International Labor Organization
“…all work or service which is exacted from any person under the menace of any penalty and for which the said person has not offered himself voluntarily.”
“Individuals are forced or tricked into going somewhere by someone who will profit from selling them or forcing them to work against their will, most often in sexual trades. Many countries are both “origins” and “destinations” for victim.”
“A “physical abduction” followed by forced labor.”
“Workers see all their wages go to paying for transportation, food and shelter because they’ve been “locked into debt” by unscrupulous job recruiters and landowners – and they can’t leave because of force, threats or the remote location of the worksites.”
“Maids and other domestic servants are sold to their employers or bonded to them by debts.”
“The contracting out of prison labor or forcing of prisoners to work for profit-making enterprises.”
“People are required by law to work on public construction projects such as roads and bridges.”
“Another form of debt bondage, it often starts with the worker agreeing to provide labor in exchange for a loan, but quickly develops into bondage as the employer adds more and more “debt” to the bargain.”
Forms of forced labor
Forced labor is count as different point of view in different countries. The International Labor Organization (ILO) says there are eight main forms of forced labor in the world today. ILO’s definitions and the countries it cites as examples of where the practices exist:
Those forms are given below:
v Forced labor & compulsory labor
v Serfdom or Farm and rural debt bondage
v Bonded labor
v People trafficking
v Abuse of domestic workers
v Prison labor
v Military labor
Embracement of forced labor
1) The practices and institutions of debt bondage:
The status or condition arising from a pledge by a debtor of his personal services or of those of a person under his control as security for a debt, if the value of those services as reasonably assessed is not applied towards the liquidation of the debt or the length and nature of those services are not respectively limited and defined.
2) The practices and institutions of serfdom:
The condition or status of a tenant who is by law, custom or agreement bound to live and labor on land belonging to another person and to render some determinate service to such other person, whether for reward or not, and is not free to change his status.
3) Servile forms of marriage:
A woman, without the right to refuse, is promised or given in marriage on payment of a consideration in money or in kind to her parents, guardian, family or any other person or group; or the husband of a woman, his family, or his clan, has the right to transfer her to another person for value received or otherwise; or a woman on the death of her husband is liable to be inherited by another person.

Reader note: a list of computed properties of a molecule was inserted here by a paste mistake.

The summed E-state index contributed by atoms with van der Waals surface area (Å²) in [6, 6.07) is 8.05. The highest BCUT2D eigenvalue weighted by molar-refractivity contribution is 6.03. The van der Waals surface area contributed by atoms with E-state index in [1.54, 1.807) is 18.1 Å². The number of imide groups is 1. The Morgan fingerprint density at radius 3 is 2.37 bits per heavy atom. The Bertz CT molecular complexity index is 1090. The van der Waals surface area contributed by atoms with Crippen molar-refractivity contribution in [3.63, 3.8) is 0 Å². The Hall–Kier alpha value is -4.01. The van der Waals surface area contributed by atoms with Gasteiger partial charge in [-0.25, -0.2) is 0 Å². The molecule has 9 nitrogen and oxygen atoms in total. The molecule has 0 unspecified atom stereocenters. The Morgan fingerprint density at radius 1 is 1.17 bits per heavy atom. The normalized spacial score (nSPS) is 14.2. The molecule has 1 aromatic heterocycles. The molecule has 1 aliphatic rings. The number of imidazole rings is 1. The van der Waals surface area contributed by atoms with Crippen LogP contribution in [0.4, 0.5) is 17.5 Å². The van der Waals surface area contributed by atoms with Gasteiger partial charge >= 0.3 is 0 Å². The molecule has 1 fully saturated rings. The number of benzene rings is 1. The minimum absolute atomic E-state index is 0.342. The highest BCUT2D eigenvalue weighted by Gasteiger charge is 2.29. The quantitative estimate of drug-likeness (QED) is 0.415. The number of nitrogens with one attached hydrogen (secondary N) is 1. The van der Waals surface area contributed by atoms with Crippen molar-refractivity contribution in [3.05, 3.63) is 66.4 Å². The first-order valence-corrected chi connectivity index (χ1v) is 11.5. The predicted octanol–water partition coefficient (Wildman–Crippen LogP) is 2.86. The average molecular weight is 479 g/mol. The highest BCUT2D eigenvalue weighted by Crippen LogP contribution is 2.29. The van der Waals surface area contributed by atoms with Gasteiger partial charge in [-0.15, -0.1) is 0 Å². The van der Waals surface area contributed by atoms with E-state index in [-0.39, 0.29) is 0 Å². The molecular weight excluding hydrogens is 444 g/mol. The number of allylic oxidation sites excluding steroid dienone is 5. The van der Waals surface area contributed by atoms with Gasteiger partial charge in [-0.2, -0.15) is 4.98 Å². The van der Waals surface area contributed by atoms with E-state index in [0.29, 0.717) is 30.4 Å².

4) The exploitation of children and adolescents:
Any institution or practice whereby a child or young person under the age of 18 years, is delivered by either or both of his natural parents or by his guardian to another person, whether for reward or not, with a view to the exploitation of the child or young person or of his labor.
Circumstances of the forced labor
To determine exactly which practices constitute slavery it is necessary to consider the circumstances of the enslavement:
v The degree of restriction of the individual’s inherent right to freedom of movement;
v The degree of control of the individual’s personal belongings;
v The existence of informed consent and a full understanding of the nature of the relationship between the parties.
In some cases states that have agreed to the definitions of slavery set forth by the conventions may be endorsing circumstances that enslave individuals within their jurisdiction – thus enforcing the abolitionist conventions becomes difficult and controversial.
Constitutional legislation about forced labor in Bangladesh
Bangladesh ratified the International Covenant on Social, Economic and Cultural Rights in 1998, with reservations placed on Articles 1,2,3,7 and 8.  The ILO Declaration on Fundamental Principles and Rights at Work, 1998 (86 th session) is also relevant. Bangladesh has ratified ILO Convention 87 on Freedom of Association and Protection of the Right to Organise, 1948, ILO Convention 105, on the Abolition of Forced Labour, 1957 and ILO Convention 182, on the Worst Forms of Child Labour, 1999. It has signed but not yet ratified the Convention on the Protection of the Rights of All Migrant Workers and Members of their Families in 1990.
Bangladesh’s commitments to promoting workers’ rights devolve from its … The Fundamental Principles of the State policy provided for in the Constitution … In addition, the fundamental rights guaranteed in Chapter III, specially … Article 34, which prohibits all forms of forced labor and makes it a punishable offence.
The Fundamental Principles of the State policy provided for in the Constitution relating to workers are to be found in:
Prohibition of forced labor:
(1) All forms of forced labor are prohibited and any contravention of this provision shall be an offence punishable in accordance with law.
(2) Nothing in this article shall apply to compulsory labor.
(a) By persons undergoing lawful punishment for a criminal offence; or required by any law for public purpose. 
Which requires the State to emancipate peasants and workers from all forms of exploitation;
which holds the State responsible to ensure the right to work, that is the right to guaranteed employment at a reasonable wage having regard to the quantity and quality of work, and reasonable rest, recreation and leisure;
Which recognizes work as a right and requires that, “everyone shall be paid for work on the basis of the principle from each according to his abilities, to each according to his work.”
In addition, the fundamental rights guaranteed in Chapter III, specially relevant to workers’ rights.
Which guarantees the right to freedom of association and to form trade unions.
Legislation about forced labor in International framework
The International Labor Organization (ILO) says there are eight main forms of forced labor in the world today. ILO’s definitions and the countries it cites as examples of where the practices exist: